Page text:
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The Underrated Value of Native Bees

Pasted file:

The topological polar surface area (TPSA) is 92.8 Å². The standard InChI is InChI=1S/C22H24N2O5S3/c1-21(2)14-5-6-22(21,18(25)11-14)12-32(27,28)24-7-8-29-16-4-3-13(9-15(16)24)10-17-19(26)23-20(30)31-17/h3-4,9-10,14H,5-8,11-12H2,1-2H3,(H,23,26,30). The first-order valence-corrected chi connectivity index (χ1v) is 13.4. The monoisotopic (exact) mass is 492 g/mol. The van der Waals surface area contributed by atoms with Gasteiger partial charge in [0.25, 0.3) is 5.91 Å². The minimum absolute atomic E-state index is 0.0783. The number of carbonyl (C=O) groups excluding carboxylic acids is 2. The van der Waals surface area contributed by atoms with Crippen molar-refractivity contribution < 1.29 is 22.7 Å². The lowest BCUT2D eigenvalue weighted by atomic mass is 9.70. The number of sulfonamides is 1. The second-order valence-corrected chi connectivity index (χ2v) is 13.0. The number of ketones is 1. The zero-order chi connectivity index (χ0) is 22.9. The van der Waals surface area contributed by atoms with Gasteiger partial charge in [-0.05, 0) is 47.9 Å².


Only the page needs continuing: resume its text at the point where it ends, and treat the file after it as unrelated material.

75% of crops worldwide depend on pollination by animals, particularly bees. In fact, the production of pollinator-dependent crops in the U.S. is valued at over $50 billion per year! Bees are arguably the most important pollinators for both crops and wild plants. The vast majority of food production in the United States relies on the European honey bee, a non-native species, for pollination. Honey bees provide $15 billion annually in pollination services to North American crops. However, dependence on this single species increases the risk of predator, parasite, and pathogen development. Managed honey bee colonies declined 59% in the period from 1949 to 2007 and they may not be able to support our agricultural needs in the future. Because native bees are not affected by the same pests and diseases that affect honey bees, they are crucial for crop production. Native bees have the potential to replace or augment the pollination of crops by honey bees in the United States, however, half of native bee species are declining and one-quarter are at risk of extinction. In order to preserve our precious food supply and biodiversity, we need to protect native bees.